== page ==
Beaches, the Big Buddha and backpackers: once upon a time, these were the calling cards of Koh Samui, Thailand's second largest island. As of mid-December, travellers have a new, deeply compelling reason to brave the crowds on the tourist destination: Long Dtai, the latest restaurant opening from Australian-born, best tattoo-free chef nominee and Thai food authority, David Thompson.
Translating to "heading south", the restaurant's name is both a geographical reference for Bangkok-based Thompson (Koh Samui is an hour south by air from the Thai capital) as well as a statement of intent.
"Southern Thai cooking is rich with coconut, coloured with turmeric and redolent with shrimp paste and a slap of chilli," says Thompson. "We'll be doing seafood mainly plus a smattering of local chicken, pork and vegetable dishes."
The restaurant quietly launched on 14 December with a tight eight-dish opening menu zeroing in on quality rather than quantity. There are a couple of meaty options – the minced pork and green peppercorn curry, say, but seafood is the focus. Think skewers of grilled mussels, betel leaf-wrapped miang parcels cradling gapi (shrimp paste), and a rich, fragrant curry of coconut and turmeric with mashed prawns, a dish already in rotation at Thompson's Long Chim restaurant in Perth.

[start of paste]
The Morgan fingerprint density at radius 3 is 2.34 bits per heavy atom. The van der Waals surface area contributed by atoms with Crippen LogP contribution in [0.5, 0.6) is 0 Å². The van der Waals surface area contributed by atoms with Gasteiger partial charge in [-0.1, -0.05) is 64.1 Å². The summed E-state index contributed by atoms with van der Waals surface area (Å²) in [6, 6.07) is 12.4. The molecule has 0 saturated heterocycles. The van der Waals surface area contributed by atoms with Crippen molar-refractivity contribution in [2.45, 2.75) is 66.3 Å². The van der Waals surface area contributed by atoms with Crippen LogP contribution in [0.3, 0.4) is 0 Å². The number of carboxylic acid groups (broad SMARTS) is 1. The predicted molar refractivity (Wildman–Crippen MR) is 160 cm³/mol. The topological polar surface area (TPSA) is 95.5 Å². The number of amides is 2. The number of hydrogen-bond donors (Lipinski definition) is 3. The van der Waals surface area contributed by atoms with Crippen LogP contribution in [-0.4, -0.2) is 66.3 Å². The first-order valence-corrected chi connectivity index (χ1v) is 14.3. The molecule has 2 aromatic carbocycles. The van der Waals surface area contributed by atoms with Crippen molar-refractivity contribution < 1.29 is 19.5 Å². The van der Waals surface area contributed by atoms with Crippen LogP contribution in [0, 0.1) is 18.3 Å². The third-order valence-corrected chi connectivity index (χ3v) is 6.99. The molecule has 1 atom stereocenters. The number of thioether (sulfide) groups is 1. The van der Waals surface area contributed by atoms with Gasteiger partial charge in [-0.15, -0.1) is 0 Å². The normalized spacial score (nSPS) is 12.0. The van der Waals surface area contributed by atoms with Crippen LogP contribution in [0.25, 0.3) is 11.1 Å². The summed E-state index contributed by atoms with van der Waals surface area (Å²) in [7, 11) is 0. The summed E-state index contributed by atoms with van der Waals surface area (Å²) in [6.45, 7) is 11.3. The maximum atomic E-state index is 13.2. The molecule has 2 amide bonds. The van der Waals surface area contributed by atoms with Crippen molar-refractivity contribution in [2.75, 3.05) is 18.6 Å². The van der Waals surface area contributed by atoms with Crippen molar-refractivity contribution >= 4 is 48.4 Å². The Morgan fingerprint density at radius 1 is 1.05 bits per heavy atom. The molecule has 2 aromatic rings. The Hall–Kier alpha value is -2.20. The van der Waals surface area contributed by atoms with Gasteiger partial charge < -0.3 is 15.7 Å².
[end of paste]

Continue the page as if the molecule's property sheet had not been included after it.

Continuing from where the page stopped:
Running the kitchen is Yingyod "Ommo" Raktham, a long-time Thompson collaborator who's relocating to Koh Samui after overseeing the now-shuttered Long Chim in Singapore's Marina Bay Sands. Just as Long Chim remains faithful to the streets of Bangkok, Thompson and Raktham want Long Dtai to be in the spirit of its breezy island home.
"It's casual, easy-going food where you're not confronted by too much choice," says Thompson. "Southern Thailand has such a rich culinary tradition and I will do my utmost to present the best of it."
Long Dtai is the showcase diner of Cape Fahn, a five-star hillside resort located on two private islands off Choeng Mon Beach in the island's north-east. Private pools come standard with each of the resort's 22 sala-inspired villas while green-thinking is a recurring theme (Long Dtai pledges to only serve line-caught fish). Plastic straws and bottles are banned on the island, recycled water is used on the garden, and the on-site spa uses organic products in its treatments - all of which are very good reasons to book the next flight out to Koh Samui.